It’s been 99 years since our nation officially gave women a voice at the ballot box, and a vote in our democracy. But when the Getty House Foundation celebrates Women’s Equality Day, we’re doing more than marking an anniversary. We’re showing Los Angeles just how far we’ve come in building a more just and inclusive city, while recommitting ourselves to keeping the fight for equality alive, and doing everything we can to empower the women and girls leading L.A. Today, we were proud to join Mayor Eric Garcetti and First Lady Amy Elaine Wakeland to honor some of the women who are living reminders of this legacy — breaking new ground in their industries, and paving the way for the next generation to follow in their footsteps.
- Councilmember Nury Martinez, first Latina to hold a leadership position on the L.A. City Council, and first to hold the position of President Pro-Tempore;
- Chief of Staff to Mayor Garcetti Ana Guerrero, first Latina to serve as Chief of Staff to the mayor of a big city in the United States;
- Ambassador Nina Hachigian, the first U.S. Ambassador to serve as Deputy Mayor in Los Angeles, and the first Deputy Mayor of International Affairs in L.A.’s history;
- Denise Verret, the first woman and African American to become general manager of an accredited zoo in the nation;
- Cat Packer, L.A.’s first City Cannabis Director, the first African American and LGBTQ woman to serve as a General Manager in L.A., and the youngest General Manager appointed by the Garcetti Administration;
- Norma Isahakian, the first woman to run L.A.’s Bureau of Street Services;
- Rachel Malarich, L.A.’s first City Forest Officer;
- Regina Scott, the first African American woman to hold the rank of Deputy Chief of the LAPD’s Central Bureau, and the first to be named Commander in 2011; and
- Kristin Crowley, L.A.’s first female LAFD Fire Marshall.
At every Engage L.A., we challenge ourselves to answer one simple question: how can we make lasting change? Through this series we’ve tackled everything from domestic violence to community college, and vocational training to volunteerism. But today, we know there is one crisis that demands our most immediate attention, and our most urgent solutions: homelessness.
That’s why this month, Getty House Foundation convened affordable housing industry leaders, developers, architects, and scholars to talk with Mayor Eric Garcetti about some of the innovative work being done to bring homeless Angelenos indoors. This conversation comes as the City prepares to roll out the Prop HHH Housing Challenge — a program that will fund innovative production and financial models that can quickly bring the housing we need to the crisis on our streets. “Without a doubt, it’s going to take every ounce of our collective energy, resources, and compassion to turn the tide,” said First Lady Amy Elaine Wakeland. “But this work is not for the faint of heart — and I absolutely know that Angelenos are not faint-hearted.”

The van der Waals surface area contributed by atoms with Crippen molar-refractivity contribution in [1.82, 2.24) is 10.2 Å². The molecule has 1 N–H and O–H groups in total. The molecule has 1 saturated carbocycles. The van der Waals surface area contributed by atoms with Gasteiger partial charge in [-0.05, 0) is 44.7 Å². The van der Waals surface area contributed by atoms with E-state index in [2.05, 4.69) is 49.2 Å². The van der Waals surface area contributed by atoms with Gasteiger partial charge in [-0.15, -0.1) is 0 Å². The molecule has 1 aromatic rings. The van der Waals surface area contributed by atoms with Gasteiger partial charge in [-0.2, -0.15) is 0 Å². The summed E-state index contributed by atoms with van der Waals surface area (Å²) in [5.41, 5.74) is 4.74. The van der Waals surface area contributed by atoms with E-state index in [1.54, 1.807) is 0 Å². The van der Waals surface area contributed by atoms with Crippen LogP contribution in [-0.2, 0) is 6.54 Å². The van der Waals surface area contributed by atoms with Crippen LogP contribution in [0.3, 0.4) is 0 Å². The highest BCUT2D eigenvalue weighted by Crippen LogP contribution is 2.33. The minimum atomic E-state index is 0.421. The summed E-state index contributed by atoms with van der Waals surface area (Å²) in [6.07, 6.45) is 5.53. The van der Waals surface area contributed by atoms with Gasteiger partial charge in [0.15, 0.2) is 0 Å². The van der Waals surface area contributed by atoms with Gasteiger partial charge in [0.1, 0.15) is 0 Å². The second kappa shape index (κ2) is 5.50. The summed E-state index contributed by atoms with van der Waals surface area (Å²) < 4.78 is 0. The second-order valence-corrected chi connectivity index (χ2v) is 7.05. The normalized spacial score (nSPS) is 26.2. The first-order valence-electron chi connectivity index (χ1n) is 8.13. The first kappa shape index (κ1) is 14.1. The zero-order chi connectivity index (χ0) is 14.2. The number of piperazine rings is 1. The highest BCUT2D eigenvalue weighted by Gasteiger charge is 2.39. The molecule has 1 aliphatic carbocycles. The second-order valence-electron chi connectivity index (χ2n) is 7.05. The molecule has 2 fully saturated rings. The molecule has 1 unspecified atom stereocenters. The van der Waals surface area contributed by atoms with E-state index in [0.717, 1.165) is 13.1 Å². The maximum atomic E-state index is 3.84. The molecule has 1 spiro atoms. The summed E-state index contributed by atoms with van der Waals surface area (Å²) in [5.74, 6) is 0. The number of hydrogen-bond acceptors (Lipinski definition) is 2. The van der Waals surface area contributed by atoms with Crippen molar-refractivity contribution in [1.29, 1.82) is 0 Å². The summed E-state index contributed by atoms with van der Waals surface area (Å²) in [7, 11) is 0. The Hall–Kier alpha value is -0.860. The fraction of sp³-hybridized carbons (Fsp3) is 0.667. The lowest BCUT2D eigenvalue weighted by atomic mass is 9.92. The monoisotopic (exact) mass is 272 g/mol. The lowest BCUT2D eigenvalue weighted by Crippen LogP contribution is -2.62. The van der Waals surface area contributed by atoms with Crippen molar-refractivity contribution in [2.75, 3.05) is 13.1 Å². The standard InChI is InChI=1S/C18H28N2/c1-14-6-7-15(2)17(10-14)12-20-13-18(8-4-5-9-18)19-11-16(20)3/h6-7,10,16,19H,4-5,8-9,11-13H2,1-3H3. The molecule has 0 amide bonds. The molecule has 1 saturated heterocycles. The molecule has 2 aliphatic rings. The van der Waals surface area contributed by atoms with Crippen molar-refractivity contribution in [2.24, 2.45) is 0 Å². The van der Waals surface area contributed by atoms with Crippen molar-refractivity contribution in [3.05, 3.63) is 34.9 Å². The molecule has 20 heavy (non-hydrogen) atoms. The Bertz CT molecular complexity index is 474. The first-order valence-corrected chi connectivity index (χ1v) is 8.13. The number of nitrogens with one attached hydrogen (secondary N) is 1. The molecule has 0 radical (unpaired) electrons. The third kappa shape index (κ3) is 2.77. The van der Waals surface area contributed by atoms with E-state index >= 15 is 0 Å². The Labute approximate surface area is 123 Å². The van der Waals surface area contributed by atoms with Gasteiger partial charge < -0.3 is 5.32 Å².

While the City is ramping up its investments across the board — including the creation of the Mayor’s brand-new Office of Homelessness Initiatives and its dedicated Housing Team — the purpose of Engage L.A. is to invite Angelenos like yourselves to join us in this fight. Go to LAMayor.org/HelpHomelessAngelenos to learn more about how you can help us make lasting change, today.
Panelists and Speakers
- Carole Galante, Faculty Director, Terner Center for Housing Innovation at UC Berkeley
- Audrey Handelman, Senior Associate, Gensler
- Monique King-Viehland, Executive Director, Los Angeles Community Development Commission/Housing Authority of the County of L.A.
- Sharon Lee, Executive Director, Low Income Housing Institute (Seattle)
- Ben Winter, Chief Housing Officer, Office of Mayor Eric Garcetti
The sun may have been hiding, but that didn’t stop 300 middle-school girls from playing their hearts out with us at the Getty House Foundation’s annual Title IX Day celebration. Supported by Getty House Foundation and the LA84 Foundation, Nike sponsored and powered this event to celebrate the landmark legislation that helped put women’s sports on the map. Nike supplied the basketballs, soccer balls, and yoga mats— while the students brought their A-game, and showed us all what “girl power” really looks like.
After warming up for their circuit rotations, the girls were treated to a visit by Paralympian track star Scout Bassett, whose story of perseverance and heart had us all on our feet. Together with First Lady Amy Elaine Wakeland’s reflection on growing up in the early days of Title IX, these stories were powerful reminders that when we double-down on our commitment to getting more girls on our courts and fields — especially those in our most underserved communities — there’s no limit to what they can achieve. And through Girls Play L.A., Los Angeles has done just that, doubling the number of girls who play sports at the City’s Recreation and Parks centers in just two short years — making today’s activities accessible to young Angelenos in every neighborhood. To learn more about girls’ sports programming in your community, visit https://www.laparks.org/sports/gpla.